The comprehensive legal directive in August has put the sand mafia in the dock, although the legitimate needs of the housing sector have been hit too. “Not just the construction industry, but we truckers have also been greatly hit. We are being vilified unjustly for the high price of sand at the customer end. Till three months back, we were able to get one load of sand at least once in three days though we paid an exorbitant Rs. 6,000 a load at the quarry. Now we are paying only Rs. 1,800 a load but we have to wait 35 days to get a load. Many sand lorry operators are now looking to sell their trucks as they are opting out of business. The online sale is commendable but has been pushed through in a hurried manner without a comprehensive assessment of all the factors involved,” rued Sella Rajamani, president, Tamil Nadu Sand Lorry Owners’ Federation.

“We are able to operate only up to 4,000 loads a day against a demand of 25,000 loads across the State,” said S. Yuvaraj, president, Tamil Nadu State Sand Lorry Owners Federation, another truckers’ forum.

“We have been facing problems sourcing sand for Chennai since the time when sand mining was banned in Kancheepuram district. Now, we are unable to get a lorry load of sand even if we wait for a month,” said Mr.Yuvaraj.

Seeking intervention

Chennai alone needs 6,000 loads of sand daily. But, only 1,000 lorry loads are being supplied. Members of the federation plan to represent the issues to the Chief Minister at the Secretariat on September 25. “The Water Resources Department has to operate about 30 quarries to ease the sand shortage,” he added. If the sand crisis persists, members plan to meet the Governor in October.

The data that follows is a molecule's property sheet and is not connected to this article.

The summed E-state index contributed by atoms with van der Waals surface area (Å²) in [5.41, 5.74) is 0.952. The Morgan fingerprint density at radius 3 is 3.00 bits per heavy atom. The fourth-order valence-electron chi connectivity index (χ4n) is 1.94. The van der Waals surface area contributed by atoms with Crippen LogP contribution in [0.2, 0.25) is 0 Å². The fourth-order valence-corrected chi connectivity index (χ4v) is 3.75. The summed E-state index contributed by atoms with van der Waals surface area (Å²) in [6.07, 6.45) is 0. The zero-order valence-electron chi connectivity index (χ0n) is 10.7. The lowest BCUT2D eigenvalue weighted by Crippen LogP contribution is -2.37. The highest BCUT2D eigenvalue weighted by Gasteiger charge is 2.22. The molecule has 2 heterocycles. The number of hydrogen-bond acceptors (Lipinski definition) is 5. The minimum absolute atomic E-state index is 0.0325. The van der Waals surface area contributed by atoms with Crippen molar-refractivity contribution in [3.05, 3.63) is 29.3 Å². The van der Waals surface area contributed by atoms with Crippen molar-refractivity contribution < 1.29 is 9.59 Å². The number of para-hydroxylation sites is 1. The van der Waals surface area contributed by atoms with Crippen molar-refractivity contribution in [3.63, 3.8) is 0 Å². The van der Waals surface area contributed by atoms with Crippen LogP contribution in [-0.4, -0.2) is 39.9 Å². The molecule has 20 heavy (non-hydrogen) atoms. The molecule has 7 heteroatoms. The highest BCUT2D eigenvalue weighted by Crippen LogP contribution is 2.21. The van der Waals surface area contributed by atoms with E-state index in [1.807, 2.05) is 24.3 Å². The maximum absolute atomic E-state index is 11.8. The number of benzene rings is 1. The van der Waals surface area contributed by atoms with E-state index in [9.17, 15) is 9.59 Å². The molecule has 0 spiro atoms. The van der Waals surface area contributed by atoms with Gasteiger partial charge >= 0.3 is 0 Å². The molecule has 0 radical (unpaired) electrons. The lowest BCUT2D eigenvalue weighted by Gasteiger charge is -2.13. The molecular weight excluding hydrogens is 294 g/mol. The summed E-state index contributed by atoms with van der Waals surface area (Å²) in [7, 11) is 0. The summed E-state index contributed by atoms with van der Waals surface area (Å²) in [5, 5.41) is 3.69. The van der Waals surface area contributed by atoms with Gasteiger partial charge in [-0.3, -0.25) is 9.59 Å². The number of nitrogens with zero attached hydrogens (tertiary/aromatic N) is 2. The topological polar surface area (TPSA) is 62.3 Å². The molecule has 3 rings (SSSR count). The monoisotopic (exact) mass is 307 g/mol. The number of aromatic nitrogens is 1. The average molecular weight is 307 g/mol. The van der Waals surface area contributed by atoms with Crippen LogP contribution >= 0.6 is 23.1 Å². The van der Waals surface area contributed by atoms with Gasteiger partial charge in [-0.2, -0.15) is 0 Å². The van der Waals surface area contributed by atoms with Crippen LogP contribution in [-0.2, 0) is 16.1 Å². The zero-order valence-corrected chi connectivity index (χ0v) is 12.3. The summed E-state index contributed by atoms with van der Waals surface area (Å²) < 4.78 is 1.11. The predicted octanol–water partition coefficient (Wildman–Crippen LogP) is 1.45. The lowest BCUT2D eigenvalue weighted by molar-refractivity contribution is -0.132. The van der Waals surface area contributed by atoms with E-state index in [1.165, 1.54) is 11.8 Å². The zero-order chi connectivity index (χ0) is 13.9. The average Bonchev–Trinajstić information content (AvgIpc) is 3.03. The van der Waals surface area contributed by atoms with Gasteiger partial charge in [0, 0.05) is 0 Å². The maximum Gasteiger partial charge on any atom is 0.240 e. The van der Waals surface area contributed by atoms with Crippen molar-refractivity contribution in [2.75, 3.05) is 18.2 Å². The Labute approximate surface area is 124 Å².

Meanwhile, sand prices are going through the roof. A truckload comprising 300 cubic feet of sand now costs up to Rs. 35,000 in the Chennai suburbs. It was priced at Rs. 18,500 about six months ago, recall sand lorry owners. In the Coimbatore market, the sand prices reign at about Rs. 42,000 a truck load now. “What we need is a sustainable solution and not just a knee-jerk reaction,” says K. Padmanabhan, former national vice-president, Builders Association of India.

The road ahead

Though the State government is creating awareness on the use of M-Sand as an alternative to river sand, many builders are still sceptical about its use. R. Panneerselvam, coordinator of Tamil Nadu Stone Quarry and Sand Lorry Owners Coordination Committee, said there is a fear among builders that M-Sand is adulterated with quarry dust, which is unsafe for buildings.

At present, one tonne of M-sand is priced at Rs. 1,100. Nearly 15,000 loads of M-Sand are sourced from 50 quarries. The government must ensure availability of river sand and initiate steps to check quality of M-sand, he said.

Civil engineers in Tirupur say that people are taking to M-Sand gradually. “People in the belt have adapted to M-Sand on a larger scale due to the awareness we created from the environmental and convenience angles during recent times," said M. R. Navaneethakumar, former president of Builders Association of India, Tirupur.

Meanwhile, PWD officials say a blanket ban on river sand mining in Tiruchi and Karur districts may do more harm overall than good. A senior official pointed out that sand quarries on the Cauvery and Coleroon rivers in Karur and Tiruchi districts contributed nearly 80% of the State’s output. Fifteen quarries in the two districts have been closed since August 16. The quarries functioning in Thanjavur, Nagapattinam and Cuddalore districts together account for an output of about 3,000 loads of 200 cubic feet each a day. The normal average demand in the State is about 8,000-9,000 loads a day, he said, adding that the demand projected by sand lorry operators was exaggerated. “This being a rainy season, the demand is still less,” the official claimed.

The various measures put in place to streamline sand mining in the State would be highlighted in the affidavit to be filed in the court, the officer said and hoped that the court would take these into consideration in deciding the issue.

“We need about six months to streamline the system fully and plug leakages, including inter-State transport of sand,” he said.

( With inputs from Syed Muthahar Saqaf in Salem, S.Ganesan in Tiruchi, K. Lakshmi in Chennai, M. Soundariya Preetha in Coimbatore, R. Vimal Kumar in Tirupur and S.P. Saravanan in Erode ).